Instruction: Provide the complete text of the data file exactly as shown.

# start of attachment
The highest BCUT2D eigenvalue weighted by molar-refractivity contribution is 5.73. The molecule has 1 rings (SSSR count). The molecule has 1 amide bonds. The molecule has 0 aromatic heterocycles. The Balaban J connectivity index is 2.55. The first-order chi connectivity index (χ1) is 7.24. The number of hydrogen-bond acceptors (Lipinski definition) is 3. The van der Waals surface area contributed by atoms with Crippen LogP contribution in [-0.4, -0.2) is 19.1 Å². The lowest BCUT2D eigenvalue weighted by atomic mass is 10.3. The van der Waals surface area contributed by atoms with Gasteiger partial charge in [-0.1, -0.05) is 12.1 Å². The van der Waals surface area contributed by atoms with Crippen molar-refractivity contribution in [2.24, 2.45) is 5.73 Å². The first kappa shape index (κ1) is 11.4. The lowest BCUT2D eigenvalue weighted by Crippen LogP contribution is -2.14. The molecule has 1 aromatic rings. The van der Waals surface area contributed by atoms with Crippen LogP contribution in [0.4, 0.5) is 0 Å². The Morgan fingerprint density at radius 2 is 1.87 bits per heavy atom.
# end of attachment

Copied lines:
The highest BCUT2D eigenvalue weighted by molar-refractivity contribution is 5.73. The molecule has 1 rings (SSSR count). The molecule has 1 amide bonds. The molecule has 0 aromatic heterocycles. The Balaban J connectivity index is 2.55. The first-order chi connectivity index (χ1) is 7.24. The number of hydrogen-bond acceptors (Lipinski definition) is 3. The van der Waals surface area contributed by atoms with Crippen LogP contribution in [-0.4, -0.2) is 19.1 Å². The lowest BCUT2D eigenvalue weighted by atomic mass is 10.3. The van der Waals surface area contributed by atoms with Gasteiger partial charge in [-0.1, -0.05) is 12.1 Å². The van der Waals surface area contributed by atoms with Crippen molar-refractivity contribution in [2.24, 2.45) is 5.73 Å². The first kappa shape index (κ1) is 11.4. The lowest BCUT2D eigenvalue weighted by Crippen LogP contribution is -2.14. The molecule has 1 aromatic rings. The van der Waals surface area contributed by atoms with Crippen LogP contribution in [0.4, 0.5) is 0 Å². The Morgan fingerprint density at radius 2 is 1.87 bits per heavy atom.